IT SEEMS a fairly foregone conclusion that the Reserve Bank will keep interest rates steady at near-record lows for the whole of next year. Economic growth will remain sluggish, while inflation looks set to breach the upper end of its 3% to 6% official target in the next few months.
These trends offset each other, making either an interest rate cut or hike very unlikely.
Nonetheless, some analysts are betting that the Bank will weigh in with another surprise cut in interest rates at some point next year, after lowering them by seven percentage points since December 2008.
The logic is fairly simple: there is a good chance the forces which drive domestic growth will stutter while the global background remains negative, curbing appetite for local exports and assets.
The rate cut advocates also believe that the breach of the inflation target will be temporary and that the pace of consumer price increases will subside back into the official range over most of the Bank’s two-year forecast period. They maintain that if there was a big disappointment in growth, the Bank would be prepared to tolerate inflation of more than 6% — provided it is not seen as sustainable.
There are good reasons why inflation is likely to remain within its target range — one being the recent recovery in the rand, which reduces the cost of imports. If this persists, as some believe it will, one of the main risks to the inflation outlook will be neutralised.
The trouble is that the rand is hostage to swings in global appetite for risk — so if the international background improves, it will firm. Any deterioration in the eurozone’s debt crisis or US fiscal dynamics will knock the rand weaker, along with global equities and other assets perceived as "risky".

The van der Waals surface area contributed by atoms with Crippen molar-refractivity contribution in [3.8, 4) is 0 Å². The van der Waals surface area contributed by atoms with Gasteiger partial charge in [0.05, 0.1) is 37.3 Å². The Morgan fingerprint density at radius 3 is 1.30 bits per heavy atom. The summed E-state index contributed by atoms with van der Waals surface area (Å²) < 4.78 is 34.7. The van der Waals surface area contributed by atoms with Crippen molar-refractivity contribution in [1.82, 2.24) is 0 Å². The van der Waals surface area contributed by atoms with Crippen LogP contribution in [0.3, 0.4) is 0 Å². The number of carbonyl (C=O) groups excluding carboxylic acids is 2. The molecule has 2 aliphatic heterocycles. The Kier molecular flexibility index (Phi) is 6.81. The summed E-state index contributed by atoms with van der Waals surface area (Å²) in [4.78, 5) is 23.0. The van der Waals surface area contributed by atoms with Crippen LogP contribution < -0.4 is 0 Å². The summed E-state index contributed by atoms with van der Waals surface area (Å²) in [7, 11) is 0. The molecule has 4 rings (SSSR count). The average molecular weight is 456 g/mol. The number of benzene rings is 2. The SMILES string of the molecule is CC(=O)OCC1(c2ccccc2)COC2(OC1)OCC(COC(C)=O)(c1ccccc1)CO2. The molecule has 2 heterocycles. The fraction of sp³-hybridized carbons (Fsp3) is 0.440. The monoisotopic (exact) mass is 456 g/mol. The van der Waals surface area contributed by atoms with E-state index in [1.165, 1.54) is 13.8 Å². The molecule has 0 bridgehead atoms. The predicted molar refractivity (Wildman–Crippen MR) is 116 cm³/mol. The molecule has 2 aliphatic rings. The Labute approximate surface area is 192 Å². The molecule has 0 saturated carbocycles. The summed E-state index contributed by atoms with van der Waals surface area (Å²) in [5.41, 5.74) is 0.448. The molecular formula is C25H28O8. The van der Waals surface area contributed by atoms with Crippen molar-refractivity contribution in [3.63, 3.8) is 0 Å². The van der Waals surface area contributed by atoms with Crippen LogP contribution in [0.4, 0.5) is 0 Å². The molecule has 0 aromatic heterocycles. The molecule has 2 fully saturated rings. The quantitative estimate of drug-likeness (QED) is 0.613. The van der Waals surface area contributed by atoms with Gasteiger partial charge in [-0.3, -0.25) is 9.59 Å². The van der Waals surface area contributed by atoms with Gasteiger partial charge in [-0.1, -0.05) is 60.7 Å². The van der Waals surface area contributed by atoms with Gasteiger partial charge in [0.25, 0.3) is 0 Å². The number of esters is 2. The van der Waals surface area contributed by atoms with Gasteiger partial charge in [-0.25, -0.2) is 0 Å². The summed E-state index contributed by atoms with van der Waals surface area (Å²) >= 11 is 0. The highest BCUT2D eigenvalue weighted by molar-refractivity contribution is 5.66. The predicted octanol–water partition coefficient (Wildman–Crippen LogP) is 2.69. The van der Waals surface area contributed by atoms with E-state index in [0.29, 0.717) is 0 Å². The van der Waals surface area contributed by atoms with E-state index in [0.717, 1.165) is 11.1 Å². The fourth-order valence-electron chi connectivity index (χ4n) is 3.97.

On the domestic front, South Africa’s ballooning current account deficit, its broadest measure of trade in goods and services, also weighs heavily on the volatile currency. This trend is very worrying, as the shortfall must be financed by foreign purchases of local shares and bonds — also known as "hot money". This year has seen large inflows of foreign money into the bond market, but if these should reverse, the rand will weaken.
Food prices were the other big threat to price stability highlighted at last month’s policy meeting.
The effect of a US drought on global maize prices has yet to feed through to the domestic market, but the international trend has reversed, making it unlikely that food will continue to exert upward pressure on inflation in the medium term.
Steep wage settlements have also been cited by the Bank as an inflation risk, but to a lesser extent than food and the rand’s exchange rate. Given that these have been restricted mainly to the mining sector, it seems unlikely that they will boost overall demand to push inflation higher. Household consumption, the economy’s main engine, has slowed now for three quarters in a row and its growth rate is the lowest since the 2009 recession.
Inflation expectations, often a self-fulfilling prophecy, also come into play when the Bank makes decisions on interest rates. These mitigate against a rate cut, as they edged higher during the fourth quarter of this year, according to a survey carried out by the independent Bureau for Economic Research based in Stellenbosch.
Business, trade unions and analysts now see inflation at an average of 6.1% next year and 6.2% the following year, compared with 6% and 6.2% previously.
On the face of it, this is not a big change but a breakdown of the components are interesting — the inflation expectations of trade unions have fallen while those of business people have increased substantially, to 6.6% next year and 6.7% the following year. This could reflect concern about the effects of higher wages and the rising cost of inputs such as electricity. The expectations could also stem from the perceived likelihood of higher costs in the economy generally.
So despite weaker economic growth, when the inflation background is carefully considered, it is unlikely that the Bank will trim interest rates next year.